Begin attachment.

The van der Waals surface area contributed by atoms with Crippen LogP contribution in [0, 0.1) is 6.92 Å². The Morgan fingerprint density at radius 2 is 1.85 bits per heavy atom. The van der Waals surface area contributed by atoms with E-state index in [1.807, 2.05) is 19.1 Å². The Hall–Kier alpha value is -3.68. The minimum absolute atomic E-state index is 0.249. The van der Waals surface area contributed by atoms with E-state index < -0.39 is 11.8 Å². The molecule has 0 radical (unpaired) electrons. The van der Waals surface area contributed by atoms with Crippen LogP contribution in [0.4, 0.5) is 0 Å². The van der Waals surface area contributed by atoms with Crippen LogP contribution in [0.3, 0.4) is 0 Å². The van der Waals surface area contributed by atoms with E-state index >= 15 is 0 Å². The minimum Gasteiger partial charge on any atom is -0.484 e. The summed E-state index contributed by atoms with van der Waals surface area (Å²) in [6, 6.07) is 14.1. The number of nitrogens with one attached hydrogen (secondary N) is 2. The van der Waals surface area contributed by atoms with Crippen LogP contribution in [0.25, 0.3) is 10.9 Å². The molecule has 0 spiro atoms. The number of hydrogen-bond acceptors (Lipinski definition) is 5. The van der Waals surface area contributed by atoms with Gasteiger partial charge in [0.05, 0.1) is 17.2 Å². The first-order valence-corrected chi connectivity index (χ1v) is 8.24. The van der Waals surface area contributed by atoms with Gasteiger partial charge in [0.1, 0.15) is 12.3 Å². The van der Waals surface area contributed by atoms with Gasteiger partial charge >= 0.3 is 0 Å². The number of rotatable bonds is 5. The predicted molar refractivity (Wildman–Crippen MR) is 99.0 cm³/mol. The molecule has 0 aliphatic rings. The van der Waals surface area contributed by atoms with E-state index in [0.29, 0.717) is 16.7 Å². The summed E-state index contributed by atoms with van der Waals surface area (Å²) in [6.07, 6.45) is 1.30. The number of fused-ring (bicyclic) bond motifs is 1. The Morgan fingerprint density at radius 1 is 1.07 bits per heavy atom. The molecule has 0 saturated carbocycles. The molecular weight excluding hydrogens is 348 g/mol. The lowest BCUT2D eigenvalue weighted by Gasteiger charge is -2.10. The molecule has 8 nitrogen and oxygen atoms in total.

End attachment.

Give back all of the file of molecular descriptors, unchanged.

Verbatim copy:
The van der Waals surface area contributed by atoms with Crippen LogP contribution in [0, 0.1) is 6.92 Å². The Morgan fingerprint density at radius 2 is 1.85 bits per heavy atom. The van der Waals surface area contributed by atoms with E-state index in [1.807, 2.05) is 19.1 Å². The Hall–Kier alpha value is -3.68. The minimum absolute atomic E-state index is 0.249. The van der Waals surface area contributed by atoms with E-state index < -0.39 is 11.8 Å². The molecule has 0 radical (unpaired) electrons. The van der Waals surface area contributed by atoms with Crippen LogP contribution in [0.4, 0.5) is 0 Å². The van der Waals surface area contributed by atoms with Crippen LogP contribution in [0.3, 0.4) is 0 Å². The van der Waals surface area contributed by atoms with E-state index >= 15 is 0 Å². The minimum Gasteiger partial charge on any atom is -0.484 e. The summed E-state index contributed by atoms with van der Waals surface area (Å²) in [6, 6.07) is 14.1. The number of nitrogens with one attached hydrogen (secondary N) is 2. The van der Waals surface area contributed by atoms with Crippen LogP contribution in [0.25, 0.3) is 10.9 Å². The molecule has 0 spiro atoms. The number of hydrogen-bond acceptors (Lipinski definition) is 5. The van der Waals surface area contributed by atoms with Gasteiger partial charge in [0.05, 0.1) is 17.2 Å². The first-order valence-corrected chi connectivity index (χ1v) is 8.24. The van der Waals surface area contributed by atoms with Gasteiger partial charge in [0.1, 0.15) is 12.3 Å². The van der Waals surface area contributed by atoms with Gasteiger partial charge >= 0.3 is 0 Å². The number of rotatable bonds is 5. The predicted molar refractivity (Wildman–Crippen MR) is 99.0 cm³/mol. The molecule has 0 aliphatic rings. The van der Waals surface area contributed by atoms with E-state index in [0.29, 0.717) is 16.7 Å². The summed E-state index contributed by atoms with van der Waals surface area (Å²) in [6.07, 6.45) is 1.30. The number of fused-ring (bicyclic) bond motifs is 1. The Morgan fingerprint density at radius 1 is 1.07 bits per heavy atom. The molecule has 0 saturated carbocycles. The molecular weight excluding hydrogens is 348 g/mol. The lowest BCUT2D eigenvalue weighted by Gasteiger charge is -2.10. The molecule has 8 nitrogen and oxygen atoms in total.